Respondents for whom income or insurance coverage information were missing (3.2% and 0.2% of the unweighted sample, respectively) were excluded. However, in reporting total number of people with HIV in care in each group, we assumed that the insurance and income profile of those with missing data was the same as for those with complete data. In reporting estimates, we exclude point estimates where the relative standard error is greater than 30% or where the unweighted cell size was less than 5. These restrictions affected some of the estimates for the population at or above 400% FPL.
MMP is nationally representative only of those with HIV who are in care. The survey does not include those who are diagnosed but not in care, nor does it capture people with HIV who are not diagnosed (see Figure 2). People with HIV who are not in care or who have not been diagnosed also will be affected by ACA coverage provisions and are likely to come into care as a result of outreach efforts. However, we have limited information on the basis of which to extrapolate MMP findings to this population. Although we do not attempt to estimate coverage changes for people with HIV not in care, we do discuss the potential impact of the ACA on the population of all people infected with HIV regardless of diagnosis or care status, using CDC estimates of that population.
MMP also only allows for analysis at the national level. Because not all states are moving forward with the Medicaid expansion, our national estimates of the impact of ACA coverage provisions will over-estimate the number affected. We conducted a secondary analysis to account for states not expanding Medicaid by scaling the national findings to the share of people in treatment for HIV who live in states that are expanding Medicaid. Specifically, using the NCHHSTP Atlas and the Kaiser Family Foundation’s health reform resources, we calculated the shares of people living with diagnosed HIV in the states expanding and in the states not expanding Medicaid. We then multiplied these shares by the MMP findings to estimate the number of people in care for HIV who will be eligible for Medicaid coverage and Marketplace subsidies, given the current state decisions regarding Medicaid expansion. In doing this, we make the assumption that the national income and insurance distribution is equal to the income and insurance distribution in the expansion states as well as the non-expansion states. Since actual coverage patterns and income distributions are likely to vary across states, the state-level analysis should be interpreted with caution. While imprecise, the state-level analysis still provides a better approximation of the current landscape than using only the national data, given that all states are not expanding Medicaid. Although Puerto Rico is included in our national estimates, we do not account for it when conducting this secondary analysis. However, the effect is minimal, as Puerto Rico accounts for only 2% of people living with diagnosed HIV in the United States, according to the NCHHSTP Atlas data.
As described above, MMP does not collect data on the actual income amount for each individual but rather categorizes the respondent’s annual income into categories at intervals of $5,000. We assigned the middle point of the income category to the individual in calculating where they fall with respect to the FPL, which could incorrectly estimate their potential eligibility for Medicaid or Marketplace subsidies. For example, an individual who is just above 138% of the poverty level ($14,945 in 2009) would be classified as at or below 138% FPL using the mid-point of income ($12,250) for their category ($10,000 to $14,999). We conducted sensitivity analysis of our approach by assigning both the minimums and maximums of the income categories in calculating income with respect to the FPL; we then compared how the population redistributed itself using both the minimum and maximum levels. We found that if we had used the lower bound of the income category, we would have estimated the share of the population falling into the Medicaid eligibility group to be 2 percentage points higher than we estimated using the midpoint. Had we used the upper bound, the share of the population falling into the Medicaid eligibility group would be 11 percentage points lower than what we estimated using the midpoint. Thus, while we are likely capturing most people who would fall into the Medicaid eligibility group, we may be capturing some people whose income would in fact be above Medicaid eligibility. These individuals would still be eligible for new coverage under the ACA via Marketplace subsidies.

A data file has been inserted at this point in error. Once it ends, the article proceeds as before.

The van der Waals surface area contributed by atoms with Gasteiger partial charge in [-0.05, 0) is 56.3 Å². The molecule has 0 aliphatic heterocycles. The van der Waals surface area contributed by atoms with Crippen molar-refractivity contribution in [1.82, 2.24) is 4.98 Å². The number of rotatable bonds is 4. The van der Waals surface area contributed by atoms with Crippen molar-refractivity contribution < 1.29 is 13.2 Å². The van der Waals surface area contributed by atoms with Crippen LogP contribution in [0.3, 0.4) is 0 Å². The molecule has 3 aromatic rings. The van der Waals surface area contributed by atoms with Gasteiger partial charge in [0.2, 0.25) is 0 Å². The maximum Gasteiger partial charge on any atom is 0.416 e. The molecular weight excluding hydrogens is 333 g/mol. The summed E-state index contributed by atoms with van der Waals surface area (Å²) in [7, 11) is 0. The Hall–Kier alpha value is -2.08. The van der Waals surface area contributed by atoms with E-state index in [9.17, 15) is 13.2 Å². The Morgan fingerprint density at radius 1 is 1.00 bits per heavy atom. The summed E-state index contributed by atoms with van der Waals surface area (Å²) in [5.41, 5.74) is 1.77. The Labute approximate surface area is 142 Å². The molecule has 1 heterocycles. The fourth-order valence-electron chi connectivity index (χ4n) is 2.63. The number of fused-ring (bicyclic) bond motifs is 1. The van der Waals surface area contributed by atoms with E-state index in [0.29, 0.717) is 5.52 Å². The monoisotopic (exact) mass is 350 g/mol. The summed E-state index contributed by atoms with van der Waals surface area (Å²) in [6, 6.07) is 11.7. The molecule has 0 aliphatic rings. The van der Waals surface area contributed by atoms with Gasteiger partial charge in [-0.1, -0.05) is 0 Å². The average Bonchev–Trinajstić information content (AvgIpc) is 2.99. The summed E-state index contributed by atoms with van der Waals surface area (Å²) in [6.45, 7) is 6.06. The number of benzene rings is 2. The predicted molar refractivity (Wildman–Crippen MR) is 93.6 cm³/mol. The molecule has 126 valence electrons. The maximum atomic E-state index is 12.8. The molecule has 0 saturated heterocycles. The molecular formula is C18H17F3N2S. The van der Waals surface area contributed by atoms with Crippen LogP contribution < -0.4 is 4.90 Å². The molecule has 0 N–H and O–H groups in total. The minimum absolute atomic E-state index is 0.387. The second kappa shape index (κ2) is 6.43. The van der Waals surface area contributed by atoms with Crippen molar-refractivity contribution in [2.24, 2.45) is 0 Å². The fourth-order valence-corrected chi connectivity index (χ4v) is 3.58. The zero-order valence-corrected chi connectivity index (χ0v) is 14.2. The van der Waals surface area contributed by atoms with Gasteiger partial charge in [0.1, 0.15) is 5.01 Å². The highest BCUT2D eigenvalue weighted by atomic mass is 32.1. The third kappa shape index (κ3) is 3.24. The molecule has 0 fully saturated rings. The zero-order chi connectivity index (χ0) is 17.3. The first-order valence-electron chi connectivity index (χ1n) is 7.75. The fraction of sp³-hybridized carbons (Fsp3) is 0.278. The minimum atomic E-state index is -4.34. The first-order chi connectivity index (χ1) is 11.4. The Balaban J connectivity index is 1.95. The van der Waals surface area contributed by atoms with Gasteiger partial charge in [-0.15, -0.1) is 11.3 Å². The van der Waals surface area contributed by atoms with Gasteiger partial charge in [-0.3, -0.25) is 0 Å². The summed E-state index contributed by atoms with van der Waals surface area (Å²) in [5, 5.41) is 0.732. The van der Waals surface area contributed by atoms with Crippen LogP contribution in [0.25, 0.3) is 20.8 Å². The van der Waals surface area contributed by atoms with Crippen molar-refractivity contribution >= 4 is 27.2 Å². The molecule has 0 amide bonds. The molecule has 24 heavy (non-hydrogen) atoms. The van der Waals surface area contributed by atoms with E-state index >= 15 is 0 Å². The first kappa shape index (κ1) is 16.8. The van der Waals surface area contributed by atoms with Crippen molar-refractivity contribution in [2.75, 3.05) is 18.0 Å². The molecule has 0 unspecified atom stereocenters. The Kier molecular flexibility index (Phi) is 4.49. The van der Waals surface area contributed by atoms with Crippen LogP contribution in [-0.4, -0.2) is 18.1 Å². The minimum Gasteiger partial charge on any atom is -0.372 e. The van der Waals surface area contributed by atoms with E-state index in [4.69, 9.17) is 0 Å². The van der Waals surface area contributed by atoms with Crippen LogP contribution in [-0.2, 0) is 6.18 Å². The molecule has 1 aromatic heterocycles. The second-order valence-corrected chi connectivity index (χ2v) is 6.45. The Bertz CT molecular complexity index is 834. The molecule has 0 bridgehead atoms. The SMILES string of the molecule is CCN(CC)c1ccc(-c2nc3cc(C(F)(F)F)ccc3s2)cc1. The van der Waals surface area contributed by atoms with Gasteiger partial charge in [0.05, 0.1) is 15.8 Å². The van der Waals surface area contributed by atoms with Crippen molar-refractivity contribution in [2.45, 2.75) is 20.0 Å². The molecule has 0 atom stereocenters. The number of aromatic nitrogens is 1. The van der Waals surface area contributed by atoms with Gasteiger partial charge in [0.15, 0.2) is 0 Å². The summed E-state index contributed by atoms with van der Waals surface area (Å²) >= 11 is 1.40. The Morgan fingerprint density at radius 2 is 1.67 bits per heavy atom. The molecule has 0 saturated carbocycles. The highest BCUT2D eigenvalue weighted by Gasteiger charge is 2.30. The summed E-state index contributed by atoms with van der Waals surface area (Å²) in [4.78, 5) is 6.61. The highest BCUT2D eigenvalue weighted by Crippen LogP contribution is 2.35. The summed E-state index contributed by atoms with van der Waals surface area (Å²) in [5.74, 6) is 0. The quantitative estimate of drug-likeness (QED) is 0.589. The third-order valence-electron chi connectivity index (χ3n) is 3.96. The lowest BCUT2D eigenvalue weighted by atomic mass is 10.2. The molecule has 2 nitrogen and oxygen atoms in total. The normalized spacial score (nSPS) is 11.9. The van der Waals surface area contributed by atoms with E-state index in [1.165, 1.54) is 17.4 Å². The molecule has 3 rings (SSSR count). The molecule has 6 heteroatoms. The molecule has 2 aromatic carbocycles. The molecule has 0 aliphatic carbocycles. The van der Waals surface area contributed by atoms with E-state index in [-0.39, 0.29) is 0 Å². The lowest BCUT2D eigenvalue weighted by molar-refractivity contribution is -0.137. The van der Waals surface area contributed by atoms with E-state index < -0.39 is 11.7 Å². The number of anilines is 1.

We are also unable to identify which individuals are undocumented residents in the US and consequently ineligible for Medicaid or enrollment in the Health Insurance Marketplaces in 2014. In 2009, 12.3 percent of respondents in MMP were not born in the US, though many of these individuals are likely lawfully present (or subsequently gained citizenship) and would be eligible for coverage. Lawfully present noncitizens who have been in the country for less than five years are also barred from Medicaid coverage. Of the foreign born in MMP, only 5 percent have been in the country for less than five years, and these individuals account for less than one percent of the total sample. Thus, inclusion of foreign-born individuals is unlikely to substantially affect our estimates of eligibility for Medicaid coverage.
Our estimates do not account for participation rates in coverage. Not everyone who is newly-eligible for Medicaid or Marketplace subsidies will enroll in coverage, and some people who are currently uninsured may already be eligible for Medicaid or other coverage. Uptake is dependent on several factors, including ease of applying, knowledge of coverage options, other coverage options available, personal utility of insurance coverage, and a host of other factors. Other analyses that have used micro-simulation models to predict coverage changes under the ACA estimate that approximately 60% of newly-eligible individuals will enroll in Medicaid;10 given the high need for medical services among the population with HIV, it is likely that uptake among this group would be much higher.